Wednesday, January 22, 2014

In search of the new, new wave.......

John Cale – Paris 1919

        I’ve been meaning to pick up the speed a bit on my quest to get everything John Cale ever released (which is a pretty sizeable catalog at this point). Letsee……I got his first album – Vintage Violence – when I was just getting out of high school.
About 25 years later I bought my second John Cale album – the second release of his – the duet with Terry Reily – The Church of Anthrax.
Whoah! I liked that a lot better than the first one. Then I saw this clip of John Cale live:
Well, that threw me for a loop and a half! I never saw any other footage of a John Cale performance ever in my life. Apparently this song / performance art piece was a steady feature of his live shows of the era (and not just a one-off spasm). Still, pretty shocking stuff! I ended up with my third John Cale album this weekend when I bought a reissue of his well-regarded classic “Paris 1919”. I’d had World War I on my mind lately, so it was a combination of influences for me – picking up the pace on John Cale and a bunch of WWI thoughts in my noggin.
I played this record for the second time tonight. I really like the music - beautifully orchestrated. The tracks that feature the orchestra (The UCLA Symphony Orchestra to be exact) were organized by a guy with a familiar name to me: Joel Druckman! Mr. Druckman has the unlikely distinction of having played bass for The Bonzo Dog Band during the period of time when they recorded their seminal LP “The Doughnut in Granny’s Greenhouse”. He was the “American Bonzo”. Then he apparently became involved with orchestral music in LA where he still lives (I think?). He is credited on the back cover of the Cale LP. Aside from the orchestra, the main backing (rock) band on the disc is none other than – Little Feat! Quite an unlikely assemblage of characters! So the music is top notch.

Ah, but the words. This is another lyrically inscrutable piece of work. John Cale is really a brilliant talent. Yet, when I read along with the lyric sheet, I’m left to wonder who he’s singing to because I can’t make much sense from his references. There’s a vague thread relating to Post-WWI Europe. Yet it’s mixed in with all sorts of other obscure stuff – I just haven’t got much of a clue. So, my critical mind is thwarted and my intuitive mind has to take over. Intuitively, there feels like a sense of uneasy resignation in this music. The words, however obscure, are replete with strangely beautiful imagery. On the title track he refers to a coffin as an “iron drum”. At least that’s what I think he’s getting at. An odd mix of the cheerful and the morose.

Listening to “Paris 1919” again tonight, the record ended and left me with a loss over what to listen to next. I was left feeling so disconnected and drained there was only one record that made sense:

Sun Ra and His Arkestra – Bad & Beautiful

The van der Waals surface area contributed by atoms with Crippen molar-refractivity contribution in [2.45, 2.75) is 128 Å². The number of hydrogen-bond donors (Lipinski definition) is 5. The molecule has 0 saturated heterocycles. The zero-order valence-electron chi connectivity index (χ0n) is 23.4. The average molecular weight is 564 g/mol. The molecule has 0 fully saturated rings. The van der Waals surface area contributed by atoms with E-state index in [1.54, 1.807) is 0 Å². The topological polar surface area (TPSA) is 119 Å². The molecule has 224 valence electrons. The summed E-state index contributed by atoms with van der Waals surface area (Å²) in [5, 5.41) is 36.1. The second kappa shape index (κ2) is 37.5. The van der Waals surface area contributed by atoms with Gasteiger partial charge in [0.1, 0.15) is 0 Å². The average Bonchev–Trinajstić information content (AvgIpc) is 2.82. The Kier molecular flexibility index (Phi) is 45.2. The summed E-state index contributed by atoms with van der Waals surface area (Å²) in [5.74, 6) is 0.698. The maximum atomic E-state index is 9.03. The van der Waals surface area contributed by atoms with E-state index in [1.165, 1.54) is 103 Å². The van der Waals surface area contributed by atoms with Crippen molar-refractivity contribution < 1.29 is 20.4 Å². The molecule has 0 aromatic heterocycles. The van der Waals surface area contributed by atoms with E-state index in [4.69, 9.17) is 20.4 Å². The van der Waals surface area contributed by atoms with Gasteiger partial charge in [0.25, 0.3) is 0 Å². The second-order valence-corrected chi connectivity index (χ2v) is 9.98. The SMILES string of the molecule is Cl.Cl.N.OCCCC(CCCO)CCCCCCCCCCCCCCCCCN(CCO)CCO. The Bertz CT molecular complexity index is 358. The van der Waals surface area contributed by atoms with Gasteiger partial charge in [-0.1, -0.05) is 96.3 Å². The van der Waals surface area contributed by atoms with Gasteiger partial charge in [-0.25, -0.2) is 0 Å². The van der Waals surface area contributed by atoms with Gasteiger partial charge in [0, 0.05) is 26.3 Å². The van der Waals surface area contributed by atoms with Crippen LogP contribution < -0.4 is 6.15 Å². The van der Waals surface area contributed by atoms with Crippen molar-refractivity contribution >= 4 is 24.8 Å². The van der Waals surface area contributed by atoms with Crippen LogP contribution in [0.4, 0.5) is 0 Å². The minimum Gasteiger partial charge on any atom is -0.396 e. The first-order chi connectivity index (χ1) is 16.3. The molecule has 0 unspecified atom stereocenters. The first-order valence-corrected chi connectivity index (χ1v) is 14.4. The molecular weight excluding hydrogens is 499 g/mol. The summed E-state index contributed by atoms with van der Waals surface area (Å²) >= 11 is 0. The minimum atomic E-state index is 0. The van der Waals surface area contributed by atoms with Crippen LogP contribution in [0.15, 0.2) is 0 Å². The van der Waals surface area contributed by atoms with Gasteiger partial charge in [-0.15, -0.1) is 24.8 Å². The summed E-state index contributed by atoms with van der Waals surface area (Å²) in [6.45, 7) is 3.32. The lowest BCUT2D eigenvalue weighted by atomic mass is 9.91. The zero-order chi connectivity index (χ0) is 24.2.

The copy I have of this record is the early 70s ABC / Impulse reissue that supposedly Sun Ra himself eventually disowned (along with the rest of the reissues that came out on Impulse! of his earlier recordings). I don’t know – somehow the “fake stereo” isn’t as offensive to me here. Well, considering how funky the original recording is anyway – it’s not that big of a deal! Yet, it is precisely the sound of the record that pulls me in. There is some great jazz playing here, but the entire album sounds like you are listening to a band playing in a big empty room, but from down the hall and out of sight. It’s an eerie sound. And the music has a ramshackle groove adding to the general sense of alienation going on. Yet! There is at least one totally beautiful blues here – Search Light Blues. I think the soloist is tenor man John Gilmore (one of the least heralded giants of the instrument) – his solo here is especially inspired and memorable. So, while the sound may be BAD, the music is BEAUTIFUL. Heh!

So anyway I’ve also been looking for the new, new wave………

This whole notion of profiling some new music releases is a lot more complicated than I’d bargained for. Sure, I can download anything easily enough. The real question is – what? I know I recently spent some time listening to The Black Keys on spotify. I thought the music was pretty good, but I had no desire to purchase the album since the stream sounded good enough for me (surprise!). If I wanted to hear it again I’d just as soon stream it from spotify again. This must be why a growing number of artists are starting to question the whole free streaming music server thing. Yet, for me there is another angle – so much modern music is readily available for free in other places like supermarkets, stores and the good old radio. Not that I’m a big radio listener, but I feel like I hear plenty. (Why would I want to own a Ke$ha CD or download? I hear enough of that already.)